Friday, September 02, 2011
I'll Be There, by Holly Goldberg Sloan
When Emily humiliates herself singing "I'll Be There" at church and Sam happens to witness the event, a string of events ensues that would defy reason, except for the careful chronicling of author Holly Goldberg Sloan.
Sam (and his little brother Riddle) have spent their lives being dragged around by their mentally unstable outlaw father Clarence. Having never known any other sort of life, the hardships that they endure seem normal. That is, until Sam's chance meeting with Emily introduces the boys to a possible alternative life. But as the story patiently explains, everyone has different motivations and conflicting needs, and these can have entirely unexpected consequences.
This story's unusual calling card are all of its digressions. The tale itself might have been told in a third of its pages, except for Sloan's practice of backing up and letting each new character essentially tell their life story. In some hands this might be quite annoying as it inevitably leads to delayed gratification for the resolution of the latest plot twist. But here, each detail is somehow important to the plot and it all comes together in the end. Moreover, you know it will all come together in the end, so you just ride this slow train and enjoy the scenery along the way.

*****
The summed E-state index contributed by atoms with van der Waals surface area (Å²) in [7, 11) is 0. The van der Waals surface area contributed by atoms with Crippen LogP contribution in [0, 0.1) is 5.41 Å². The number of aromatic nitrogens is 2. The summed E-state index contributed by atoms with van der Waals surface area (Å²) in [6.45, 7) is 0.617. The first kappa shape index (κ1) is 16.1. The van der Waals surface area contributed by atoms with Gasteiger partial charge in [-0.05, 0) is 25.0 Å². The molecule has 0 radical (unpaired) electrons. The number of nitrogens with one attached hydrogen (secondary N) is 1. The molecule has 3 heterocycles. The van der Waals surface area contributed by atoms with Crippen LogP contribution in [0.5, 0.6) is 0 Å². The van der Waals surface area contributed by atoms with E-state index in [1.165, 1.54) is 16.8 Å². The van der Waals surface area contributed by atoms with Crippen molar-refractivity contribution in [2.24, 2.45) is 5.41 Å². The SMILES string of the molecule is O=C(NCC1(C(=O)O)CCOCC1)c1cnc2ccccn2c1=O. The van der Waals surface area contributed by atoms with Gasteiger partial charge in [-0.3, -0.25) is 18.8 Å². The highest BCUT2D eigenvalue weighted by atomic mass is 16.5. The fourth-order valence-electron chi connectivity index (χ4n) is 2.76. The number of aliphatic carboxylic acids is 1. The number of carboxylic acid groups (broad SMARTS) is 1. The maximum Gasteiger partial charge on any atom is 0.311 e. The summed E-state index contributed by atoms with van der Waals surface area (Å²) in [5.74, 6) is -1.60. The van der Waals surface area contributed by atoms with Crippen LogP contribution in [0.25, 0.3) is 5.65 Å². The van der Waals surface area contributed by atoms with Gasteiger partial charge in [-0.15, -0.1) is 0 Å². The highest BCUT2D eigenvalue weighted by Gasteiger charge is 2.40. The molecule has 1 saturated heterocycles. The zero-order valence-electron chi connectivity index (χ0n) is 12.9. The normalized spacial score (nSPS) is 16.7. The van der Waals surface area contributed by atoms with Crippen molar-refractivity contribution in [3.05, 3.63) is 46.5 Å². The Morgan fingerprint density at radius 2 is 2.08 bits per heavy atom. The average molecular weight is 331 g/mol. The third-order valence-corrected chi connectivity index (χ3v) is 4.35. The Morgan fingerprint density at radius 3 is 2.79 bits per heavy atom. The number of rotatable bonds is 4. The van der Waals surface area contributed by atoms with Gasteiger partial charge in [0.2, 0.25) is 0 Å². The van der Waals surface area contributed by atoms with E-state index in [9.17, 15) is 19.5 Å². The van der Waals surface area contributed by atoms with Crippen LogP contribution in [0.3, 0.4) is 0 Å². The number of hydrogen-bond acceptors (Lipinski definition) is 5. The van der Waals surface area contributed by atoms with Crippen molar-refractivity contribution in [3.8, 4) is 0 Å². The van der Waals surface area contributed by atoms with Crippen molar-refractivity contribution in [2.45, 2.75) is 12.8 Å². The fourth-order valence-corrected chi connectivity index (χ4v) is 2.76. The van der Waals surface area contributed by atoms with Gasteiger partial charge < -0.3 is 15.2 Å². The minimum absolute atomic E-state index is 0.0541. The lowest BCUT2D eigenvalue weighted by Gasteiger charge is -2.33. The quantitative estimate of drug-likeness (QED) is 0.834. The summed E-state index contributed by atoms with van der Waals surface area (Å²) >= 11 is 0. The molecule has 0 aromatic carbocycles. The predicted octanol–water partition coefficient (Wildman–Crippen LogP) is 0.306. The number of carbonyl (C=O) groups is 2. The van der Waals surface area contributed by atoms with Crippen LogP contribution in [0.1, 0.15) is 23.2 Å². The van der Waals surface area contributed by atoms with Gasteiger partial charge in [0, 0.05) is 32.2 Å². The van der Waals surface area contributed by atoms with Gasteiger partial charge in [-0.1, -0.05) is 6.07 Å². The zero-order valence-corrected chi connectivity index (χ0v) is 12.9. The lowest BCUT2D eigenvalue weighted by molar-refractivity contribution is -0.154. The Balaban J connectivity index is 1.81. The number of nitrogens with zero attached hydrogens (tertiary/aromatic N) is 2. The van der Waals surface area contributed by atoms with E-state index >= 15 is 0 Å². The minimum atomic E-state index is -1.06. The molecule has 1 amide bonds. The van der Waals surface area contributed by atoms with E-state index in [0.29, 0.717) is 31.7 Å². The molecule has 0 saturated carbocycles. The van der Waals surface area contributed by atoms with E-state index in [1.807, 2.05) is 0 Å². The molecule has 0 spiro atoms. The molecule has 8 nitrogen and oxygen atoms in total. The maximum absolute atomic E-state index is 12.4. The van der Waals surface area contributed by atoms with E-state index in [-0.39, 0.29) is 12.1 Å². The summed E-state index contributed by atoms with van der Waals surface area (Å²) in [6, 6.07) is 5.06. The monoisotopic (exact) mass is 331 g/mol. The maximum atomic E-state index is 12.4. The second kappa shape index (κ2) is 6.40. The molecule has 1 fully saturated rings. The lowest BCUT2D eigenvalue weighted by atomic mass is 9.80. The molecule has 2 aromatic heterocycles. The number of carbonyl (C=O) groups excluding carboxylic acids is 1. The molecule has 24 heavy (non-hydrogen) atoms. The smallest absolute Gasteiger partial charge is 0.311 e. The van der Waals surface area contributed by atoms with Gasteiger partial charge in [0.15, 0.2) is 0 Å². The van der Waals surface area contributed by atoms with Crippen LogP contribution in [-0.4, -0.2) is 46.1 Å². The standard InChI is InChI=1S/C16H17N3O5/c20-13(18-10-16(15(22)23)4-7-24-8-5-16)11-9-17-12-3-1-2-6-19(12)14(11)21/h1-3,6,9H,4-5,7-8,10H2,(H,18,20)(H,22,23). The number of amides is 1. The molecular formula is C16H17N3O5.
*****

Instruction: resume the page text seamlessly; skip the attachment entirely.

While I enjoyed reading the book, I am unclear who is the intended audience. As an adult reader, the maturity of many of the situations (and the adult details of many of the characters) was a draw. But how much patience would a younger reader have for taking in all the details of someone's failed marriage or career frustrations? And as a story so long on action (and low on emotions or feelings), it really seemed better written for younger readers. So, I'd argue that it is a book for younger readers, but like a children's movie, there's plenty here for the adults to enjoy. That would work in a film, but in a book it seems a bit more muddled.
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